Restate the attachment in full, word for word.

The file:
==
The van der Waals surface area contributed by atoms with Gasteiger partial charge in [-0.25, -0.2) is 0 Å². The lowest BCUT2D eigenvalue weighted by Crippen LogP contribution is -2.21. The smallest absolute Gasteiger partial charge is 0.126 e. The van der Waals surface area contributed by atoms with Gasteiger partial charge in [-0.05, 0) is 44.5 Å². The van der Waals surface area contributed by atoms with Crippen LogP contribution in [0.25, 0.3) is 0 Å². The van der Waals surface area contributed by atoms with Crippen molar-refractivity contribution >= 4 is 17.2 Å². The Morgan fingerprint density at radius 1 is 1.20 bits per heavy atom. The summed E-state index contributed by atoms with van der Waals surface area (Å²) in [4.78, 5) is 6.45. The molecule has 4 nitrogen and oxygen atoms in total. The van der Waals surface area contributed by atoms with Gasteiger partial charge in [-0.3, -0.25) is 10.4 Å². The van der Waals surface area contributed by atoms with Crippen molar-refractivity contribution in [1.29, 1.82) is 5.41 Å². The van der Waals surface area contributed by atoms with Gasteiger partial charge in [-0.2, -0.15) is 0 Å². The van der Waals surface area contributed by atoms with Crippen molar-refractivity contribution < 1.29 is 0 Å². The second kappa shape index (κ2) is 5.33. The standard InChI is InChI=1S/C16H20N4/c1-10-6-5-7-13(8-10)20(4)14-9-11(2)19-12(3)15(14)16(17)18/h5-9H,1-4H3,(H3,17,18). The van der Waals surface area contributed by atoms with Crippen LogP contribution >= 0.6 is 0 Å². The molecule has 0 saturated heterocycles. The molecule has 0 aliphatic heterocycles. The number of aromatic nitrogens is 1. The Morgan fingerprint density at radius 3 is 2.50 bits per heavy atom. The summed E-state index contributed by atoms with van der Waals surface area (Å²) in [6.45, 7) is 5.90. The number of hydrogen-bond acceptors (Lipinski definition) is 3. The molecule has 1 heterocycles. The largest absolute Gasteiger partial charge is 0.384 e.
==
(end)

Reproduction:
The van der Waals surface area contributed by atoms with Gasteiger partial charge in [-0.25, -0.2) is 0 Å². The lowest BCUT2D eigenvalue weighted by Crippen LogP contribution is -2.21. The smallest absolute Gasteiger partial charge is 0.126 e. The van der Waals surface area contributed by atoms with Gasteiger partial charge in [-0.05, 0) is 44.5 Å². The van der Waals surface area contributed by atoms with Crippen LogP contribution in [0.25, 0.3) is 0 Å². The van der Waals surface area contributed by atoms with Crippen molar-refractivity contribution >= 4 is 17.2 Å². The Morgan fingerprint density at radius 1 is 1.20 bits per heavy atom. The summed E-state index contributed by atoms with van der Waals surface area (Å²) in [4.78, 5) is 6.45. The molecule has 4 nitrogen and oxygen atoms in total. The van der Waals surface area contributed by atoms with Gasteiger partial charge in [-0.3, -0.25) is 10.4 Å². The van der Waals surface area contributed by atoms with Crippen molar-refractivity contribution in [1.29, 1.82) is 5.41 Å². The van der Waals surface area contributed by atoms with Gasteiger partial charge in [-0.2, -0.15) is 0 Å². The van der Waals surface area contributed by atoms with Crippen molar-refractivity contribution < 1.29 is 0 Å². The second kappa shape index (κ2) is 5.33. The standard InChI is InChI=1S/C16H20N4/c1-10-6-5-7-13(8-10)20(4)14-9-11(2)19-12(3)15(14)16(17)18/h5-9H,1-4H3,(H3,17,18). The van der Waals surface area contributed by atoms with Crippen LogP contribution >= 0.6 is 0 Å². The molecule has 0 saturated heterocycles. The molecule has 0 aliphatic heterocycles. The number of aromatic nitrogens is 1. The Morgan fingerprint density at radius 3 is 2.50 bits per heavy atom. The summed E-state index contributed by atoms with van der Waals surface area (Å²) in [6.45, 7) is 5.90. The number of hydrogen-bond acceptors (Lipinski definition) is 3. The molecule has 1 heterocycles. The largest absolute Gasteiger partial charge is 0.384 e.